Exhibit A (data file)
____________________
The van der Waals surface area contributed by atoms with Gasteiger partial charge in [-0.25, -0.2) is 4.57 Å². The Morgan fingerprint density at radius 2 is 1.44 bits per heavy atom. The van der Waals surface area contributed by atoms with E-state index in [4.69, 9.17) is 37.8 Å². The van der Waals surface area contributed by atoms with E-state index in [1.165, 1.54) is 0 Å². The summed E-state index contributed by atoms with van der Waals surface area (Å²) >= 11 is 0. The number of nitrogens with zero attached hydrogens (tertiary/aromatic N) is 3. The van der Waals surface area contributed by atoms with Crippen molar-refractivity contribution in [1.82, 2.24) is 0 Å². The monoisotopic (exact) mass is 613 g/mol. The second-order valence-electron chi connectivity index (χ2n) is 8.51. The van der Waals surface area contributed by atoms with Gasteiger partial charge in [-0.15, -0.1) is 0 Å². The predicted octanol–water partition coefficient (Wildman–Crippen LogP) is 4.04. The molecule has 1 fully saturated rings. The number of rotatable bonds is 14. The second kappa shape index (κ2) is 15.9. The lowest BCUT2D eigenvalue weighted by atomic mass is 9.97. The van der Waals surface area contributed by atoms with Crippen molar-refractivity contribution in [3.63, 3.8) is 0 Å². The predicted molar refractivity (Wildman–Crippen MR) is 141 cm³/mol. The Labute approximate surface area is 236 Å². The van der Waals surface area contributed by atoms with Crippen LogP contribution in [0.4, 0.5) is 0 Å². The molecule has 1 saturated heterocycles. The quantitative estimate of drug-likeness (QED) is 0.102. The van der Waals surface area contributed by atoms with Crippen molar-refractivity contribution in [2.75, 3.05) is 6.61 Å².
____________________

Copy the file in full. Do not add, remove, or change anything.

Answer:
The van der Waals surface area contributed by atoms with Gasteiger partial charge in [-0.25, -0.2) is 4.57 Å². The Morgan fingerprint density at radius 2 is 1.44 bits per heavy atom. The van der Waals surface area contributed by atoms with E-state index in [4.69, 9.17) is 37.8 Å². The van der Waals surface area contributed by atoms with E-state index in [1.165, 1.54) is 0 Å². The summed E-state index contributed by atoms with van der Waals surface area (Å²) >= 11 is 0. The number of nitrogens with zero attached hydrogens (tertiary/aromatic N) is 3. The van der Waals surface area contributed by atoms with Crippen molar-refractivity contribution in [1.82, 2.24) is 0 Å². The monoisotopic (exact) mass is 613 g/mol. The second-order valence-electron chi connectivity index (χ2n) is 8.51. The van der Waals surface area contributed by atoms with Gasteiger partial charge in [-0.15, -0.1) is 0 Å². The predicted octanol–water partition coefficient (Wildman–Crippen LogP) is 4.04. The molecule has 1 fully saturated rings. The number of rotatable bonds is 14. The second kappa shape index (κ2) is 15.9. The lowest BCUT2D eigenvalue weighted by atomic mass is 9.97. The van der Waals surface area contributed by atoms with Crippen molar-refractivity contribution in [3.63, 3.8) is 0 Å². The predicted molar refractivity (Wildman–Crippen MR) is 141 cm³/mol. The Labute approximate surface area is 236 Å². The van der Waals surface area contributed by atoms with Crippen LogP contribution in [0.4, 0.5) is 0 Å². The molecule has 1 saturated heterocycles. The quantitative estimate of drug-likeness (QED) is 0.102. The van der Waals surface area contributed by atoms with Crippen molar-refractivity contribution in [2.75, 3.05) is 6.61 Å².